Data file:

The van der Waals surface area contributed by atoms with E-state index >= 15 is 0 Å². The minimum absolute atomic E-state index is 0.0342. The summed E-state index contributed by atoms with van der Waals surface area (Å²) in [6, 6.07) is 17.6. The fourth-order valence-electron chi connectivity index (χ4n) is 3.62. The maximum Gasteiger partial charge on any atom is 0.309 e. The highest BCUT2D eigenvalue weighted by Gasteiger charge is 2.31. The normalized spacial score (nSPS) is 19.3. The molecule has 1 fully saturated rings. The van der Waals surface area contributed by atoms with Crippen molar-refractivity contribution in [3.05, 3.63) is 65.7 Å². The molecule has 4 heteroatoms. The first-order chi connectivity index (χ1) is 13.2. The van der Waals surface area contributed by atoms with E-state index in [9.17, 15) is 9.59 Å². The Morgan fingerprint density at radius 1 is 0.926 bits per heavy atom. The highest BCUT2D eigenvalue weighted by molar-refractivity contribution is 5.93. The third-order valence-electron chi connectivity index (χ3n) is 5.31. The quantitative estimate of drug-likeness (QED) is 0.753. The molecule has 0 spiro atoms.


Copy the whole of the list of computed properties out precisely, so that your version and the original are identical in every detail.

The van der Waals surface area contributed by atoms with E-state index >= 15 is 0 Å². The minimum absolute atomic E-state index is 0.0342. The summed E-state index contributed by atoms with van der Waals surface area (Å²) in [6, 6.07) is 17.6. The fourth-order valence-electron chi connectivity index (χ4n) is 3.62. The maximum Gasteiger partial charge on any atom is 0.309 e. The highest BCUT2D eigenvalue weighted by Gasteiger charge is 2.31. The normalized spacial score (nSPS) is 19.3. The molecule has 1 fully saturated rings. The van der Waals surface area contributed by atoms with Crippen molar-refractivity contribution in [3.05, 3.63) is 65.7 Å². The molecule has 4 heteroatoms. The first-order chi connectivity index (χ1) is 13.2. The van der Waals surface area contributed by atoms with E-state index in [9.17, 15) is 9.59 Å². The Morgan fingerprint density at radius 1 is 0.926 bits per heavy atom. The highest BCUT2D eigenvalue weighted by molar-refractivity contribution is 5.93. The third-order valence-electron chi connectivity index (χ3n) is 5.31. The quantitative estimate of drug-likeness (QED) is 0.753. The molecule has 0 spiro atoms.